Collects: Princeless Vol.1 #1-4
This was a very pleasant surprise. It’s a progressive, all-ages comic book that should have massive appeal across age groups. The story is witty, well-written, and the artwork is filled with amusing and eye-catching details. I really enjoyed this, and think a lot of others will, too.
The story and ‘message’ (not wanting to get too academic about this) is also very good. It’s a story about a princess rebelling against the Fantasy/Fairy Tale Archetypes. It begins with her shrewdly pointing out the idiocy of sticking princesses in towers in the middle of nowhere guarded by hungry dragons. It’s the only time the financial flaw in such a plan has been pointed out… The rest of the book picks up on a number of fantasy tropes, not to mention the archaic conventions related to women (young, old, noble, and peasant). There were so many scenes that made me laugh or smile. Not only the moment when our heroine discovered the sword under her bed (“Oooh. Shiny.”); but also the excellent scene in which she acquires her own, proper armour.
I won’t go into any more detail than that, as I think it would ruin many of the other jokes. You’ll find a great protagonist in Adrienne, you’ll grow attached to her new (almost Chewbacca-meets-dog) dragon companion, her zany new ally, and her brother is pretty great, too. I urge everyone to read this. If it found its way into the hands of young readers everywhere, as well as adults’, then it could do a lot for breaking down gender barriers in storytelling and genre fiction/media (in the long and short term).
Princeless is a must-read for anyone looking for a progressive, fun comic book. Also perfect for anyone who enjoyed Frozen and other similar movies. I really can’t wait to read volume two. Very highly recommended.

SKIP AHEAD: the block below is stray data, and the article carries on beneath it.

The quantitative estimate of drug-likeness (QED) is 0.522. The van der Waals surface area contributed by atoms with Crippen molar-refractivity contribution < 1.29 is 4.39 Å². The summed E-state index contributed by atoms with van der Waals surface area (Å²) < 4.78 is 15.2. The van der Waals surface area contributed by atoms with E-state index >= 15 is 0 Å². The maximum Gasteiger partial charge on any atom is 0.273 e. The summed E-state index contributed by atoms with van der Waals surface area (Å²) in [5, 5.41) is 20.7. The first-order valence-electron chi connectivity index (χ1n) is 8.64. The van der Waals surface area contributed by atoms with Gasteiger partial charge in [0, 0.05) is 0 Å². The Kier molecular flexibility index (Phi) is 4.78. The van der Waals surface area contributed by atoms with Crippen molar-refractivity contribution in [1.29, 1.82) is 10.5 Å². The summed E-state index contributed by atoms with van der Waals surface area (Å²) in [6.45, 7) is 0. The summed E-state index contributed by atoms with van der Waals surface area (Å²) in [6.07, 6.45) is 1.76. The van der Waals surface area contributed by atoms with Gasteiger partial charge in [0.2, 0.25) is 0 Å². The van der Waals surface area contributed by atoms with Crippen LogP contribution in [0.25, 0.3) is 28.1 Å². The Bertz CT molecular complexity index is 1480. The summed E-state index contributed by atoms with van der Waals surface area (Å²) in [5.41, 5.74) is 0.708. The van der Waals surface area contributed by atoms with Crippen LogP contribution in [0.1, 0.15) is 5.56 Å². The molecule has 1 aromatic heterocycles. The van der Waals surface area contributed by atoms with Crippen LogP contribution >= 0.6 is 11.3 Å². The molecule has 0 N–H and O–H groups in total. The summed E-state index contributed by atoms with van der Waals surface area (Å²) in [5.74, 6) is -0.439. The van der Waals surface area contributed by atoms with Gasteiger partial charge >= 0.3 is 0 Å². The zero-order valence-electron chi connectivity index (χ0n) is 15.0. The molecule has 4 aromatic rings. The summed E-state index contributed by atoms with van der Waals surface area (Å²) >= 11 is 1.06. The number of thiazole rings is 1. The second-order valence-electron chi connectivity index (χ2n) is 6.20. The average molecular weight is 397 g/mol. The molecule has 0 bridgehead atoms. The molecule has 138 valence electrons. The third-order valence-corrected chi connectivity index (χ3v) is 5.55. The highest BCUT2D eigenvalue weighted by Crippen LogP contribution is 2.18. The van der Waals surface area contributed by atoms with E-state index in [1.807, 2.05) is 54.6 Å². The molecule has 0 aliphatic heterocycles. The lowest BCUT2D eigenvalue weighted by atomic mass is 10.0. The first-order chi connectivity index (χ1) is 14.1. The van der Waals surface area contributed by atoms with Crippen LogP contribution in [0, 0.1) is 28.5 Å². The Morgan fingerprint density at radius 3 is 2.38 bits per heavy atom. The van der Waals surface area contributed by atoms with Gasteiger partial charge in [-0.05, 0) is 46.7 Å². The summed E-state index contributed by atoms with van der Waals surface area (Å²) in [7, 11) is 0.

Writers: Charlaine Harris & Christopher Golden | Art: Don Kramer | Colours: Daniele Rudoni | Letters: Jacob Bascle
She calls herself Calexa Rose Dunhill — names taken from the grim surroundings where she awoke, bruised and bloody, with no memory of who she is, how she got there, or who left her for dead.
She has made the cemetery her home, living in a crypt and avoiding human contact. But Calexa can’t hide from the dead — and because she can see spirits, they can’t hide from her.
Then one night, Calexa spies a group of teenagers vandalizing a grave — and watches in horror as they commit murder. As the victim’s spirit rises from her body, it flows into Calexa, overwhelming her mind with visions and memories not her own.
Now Calexa must make a decision: continue to hide to protect herself — or come forward to bring justice to the sad spirit who has reached out to her for help…
This is Charlaine Harris’s first original graphic novel project. Teaming up with fellow New York Times bestselling author Christopher Golden, they have come up with something pretty interesting, too. The Pretenders is the first part of a trilogy, and as a result does not present a tidy ending. In fact, rather the opposite: by the end of the book, Calexa has helped solve one crime, it’s true, but along the way readers will be confronted by a number of intriguing questions and mysterious goings-on – be they Calexa’s memories or her new-found powers.
The artwork throughout is pretty good – it’s nothing particularly unique, but it is clean and clear; and overall the compositions enrich the story and realise it in a vivid, eye-catching manner. The story itself moves at a good clip: despite the relative slimness of the book, the story doesn’t feel rushed, but not does it feel drawn out. In fact much of the story focuses on Calexa getting used to, and making her life in the cemetery (now you know where the series title comes from), and I actually liked this. The Urban Fantasy equivalent of the Origin Story, perhaps? The synopsis states that she avoids people, which is for the most part true, however, despite her sneaking about, there are a couple of people who learn of her existence and extend a helping hand (albeit clandestinely). For me, it was this part of the story – one of unexpected kindness and help – that stood out. No doubt, with parts two and three, the supernatural shenanigans and Calexa’s past will be unveiled. I’m certainly looking forward to finding out the true about what brought our protagonist to the cemetery in the first place, but in the meantime, The Pretenders is a great introduction to this setting.
Recommended for all fans of Harris’s and Golden’s previous prose-fiction, but also Urban Fantasy as a whole and comics that dabble in similar territories (for example, the Buffy graphic novels, which Golden has also worked on).